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Robert Winner


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1 in 10 US children has ADHD says the CDC

When I read this headline that 1 in 10 has ADHD in MSN Healthy Living on 11-25-13 I immediately thought of Ali Carr-Chellman and her talk : Gaming to re-engage boys in learning. If you are a boy you are 10 times more likely to be diagnosed as ADHD and even higher if you are poor or black.

Why would this be true? Do we really have that extreme of a problem? Has the education system contributed to this issue? If your child is diagnosed and takes the popular meds for ADHD ... Ritalin or Concerta .. are there consequences later in life like elimination of jobs or careers.

Granted there are always extreme issues that need meds ... but not all. Should we be looking for alternatives ... what are some alternatives?

Teachers ... parents ... adults previously diagnosed with ADHD chime in.


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    Nov 29 2013: Apparently Finland is currently top of the international league in terms of education of children. I can't remember the article but I seem to recall they have no exams (hence a much-needed elimination of a crazy level of competitivity found elsewhere) and teachers are committed to find a way to make learning enjoyable for every pupil (then they are keen to learn and learn easily). Class sizes pretty small too.
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      Nov 30 2013: Joshua, Finland has always been high on the successful list in terms of education ... currently Singapore is on top of the heap world wide by quite a bit.

      Are you comparing the methods, lack of competition, and testing methods as the reason for a lack of ADHD? I pulled up a article on Medscape that says 8.5% of Finish teens have ADHD.

      France is leading the charge on the treatment of ADHD .. they believe in structure in the childs life and discipline when necessary .. that when these things are present the numbers go down to only the medically needy taking the behavioral issues out of the problem.

      Yes the Fins have reason to be proud of their system.

      Thanks for the reply. Bob.
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        Nov 30 2013: I can't say I'm very well informed on the subject, but I was guessing ADHD in children is due to a combination of cultural factors in our current era - namely (1).Additives in food, (2).Computer/TV 'consumption' and the need to be constantly 'entertained' thus detracting from the ability to concentrate that might otherwise come from imaginative play with simple toys, (3).Inappropriate teaching methods driven by testing schemes and (4).A cultural blind-spot whereby sitting still and listening for a long time is considered a good way to learn
        • Dec 2 2013: I agree. Plus, two parents working, in day care since 3 months old, no effective mirroring of loving object around which to organize sense of id, likely day care after school, then home for homework (too much since school days are shortened rather than give a teacher a raise) then dinner then tv, games and to bed. When is the family time? Likely little or never and it may not exist because parents are also estranged. No playing out of doors for coordination, sun, social skills and neighborhood friends since every parent fears some madman will steal their kids bec the pedophile is over represented in the sensationalistic news of msm, or is more numerous because they seek to live thru an unresolved childhood, its incompleted tasks and these kids are already x2 as parents of pre-generations who also suffered lack of proper identity and social skills formation. Ppl adapt to education that is mind dulling as prep for working robotic jobs, then to robotic jobs, increasing work hours w/o increasing pay, increasing taxes w/o increasing benefits and increasing lies from politicians recruited from populations selected by capitalists to represent THEM, not people, decreasing rights to demand proper food, air, water controls, unaffordable health care except govt funds to keep corpses "alive" to collect govt funds and return them to capitalists who showed in '08 that they will hold the nation hostage w/ economy or govt shut down if they don't get their way. any other questions (haha)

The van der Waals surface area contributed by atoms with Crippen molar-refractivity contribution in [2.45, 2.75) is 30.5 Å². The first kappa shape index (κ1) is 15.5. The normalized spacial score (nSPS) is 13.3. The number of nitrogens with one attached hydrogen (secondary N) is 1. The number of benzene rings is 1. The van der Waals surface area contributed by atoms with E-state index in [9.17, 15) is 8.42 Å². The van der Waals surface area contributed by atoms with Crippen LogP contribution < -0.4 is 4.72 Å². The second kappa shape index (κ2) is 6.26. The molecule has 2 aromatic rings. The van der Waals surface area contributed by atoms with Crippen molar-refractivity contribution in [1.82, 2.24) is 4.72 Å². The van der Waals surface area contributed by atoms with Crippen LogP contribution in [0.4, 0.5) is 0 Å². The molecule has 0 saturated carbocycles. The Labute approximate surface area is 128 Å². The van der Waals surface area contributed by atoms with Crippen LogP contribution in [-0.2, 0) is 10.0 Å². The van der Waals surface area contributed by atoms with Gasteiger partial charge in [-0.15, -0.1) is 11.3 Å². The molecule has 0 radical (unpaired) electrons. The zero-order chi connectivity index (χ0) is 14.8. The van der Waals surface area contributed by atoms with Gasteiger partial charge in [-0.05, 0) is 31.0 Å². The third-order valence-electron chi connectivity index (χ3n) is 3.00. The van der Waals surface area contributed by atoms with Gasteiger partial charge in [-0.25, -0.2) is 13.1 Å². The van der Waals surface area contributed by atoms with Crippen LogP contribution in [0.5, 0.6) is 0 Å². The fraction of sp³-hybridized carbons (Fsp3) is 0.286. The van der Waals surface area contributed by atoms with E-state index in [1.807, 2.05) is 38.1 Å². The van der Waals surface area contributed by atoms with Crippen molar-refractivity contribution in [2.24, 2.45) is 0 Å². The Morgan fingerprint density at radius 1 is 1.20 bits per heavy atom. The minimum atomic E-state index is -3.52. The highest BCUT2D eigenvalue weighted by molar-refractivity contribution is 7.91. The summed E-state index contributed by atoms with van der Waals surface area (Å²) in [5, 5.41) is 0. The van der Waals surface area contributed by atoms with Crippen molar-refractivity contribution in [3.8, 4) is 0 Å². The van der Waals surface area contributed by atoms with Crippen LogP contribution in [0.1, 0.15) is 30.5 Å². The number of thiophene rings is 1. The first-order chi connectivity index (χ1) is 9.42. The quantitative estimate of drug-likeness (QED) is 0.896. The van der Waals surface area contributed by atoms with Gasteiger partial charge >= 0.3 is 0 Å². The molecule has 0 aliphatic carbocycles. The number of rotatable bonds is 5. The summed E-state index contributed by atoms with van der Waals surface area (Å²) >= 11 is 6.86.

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      Nov 30 2013: They have exams and grades but do not have large, universally administered, nationally normed tests.

      Here from the Washington Post is an interview with an expert on education in Finland talking about which aspects of Finnish education probably can, and which probably cannot be emulated by the US. http://www.washingtonpost.com/blogs/answer-sheet/post/what-the-us-cant-learn-from-finland-about-ed-reform/2012/04/16/gIQAGIvVMT_blog.html
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        Nov 30 2013: Thank you for the link to an interesting article - which sets me straight on a couple of wobbly assumptions. I think american society and its inherent emphasis on competitivity is probably reflected in the education system: a few winners reaping status and rewards, and the many who feel they didn't (and can't ever) be a somebody who 'wins' in life. Hence the need to shift the pendulum towards equity - as mentioned in the article. Such a seed-change in national culture may take many generations; after all, the pull of America is the american dream to make it big, not necessarily to be a happy also-ran.
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          Dec 1 2013: I cannot remember whether you have lived in the US or how long ago. In urban public schools in the US the pursuit of equity of educational outcomes is, in my observation, the single highest goal.

          What makes this pursuit so frustrating for school administrators is that in the US, unlike Finland, the student population is not homogeneous at all but rather is extremely diverse. Many, many kids arrive at school already knowing how to read in first grade, while others have had little preschool academic exposure. We have large numbers of urban schools with a large proportion of high school students who are recent immigrants and whose families do not speak English or had little opportunity for education in their own countries of origin.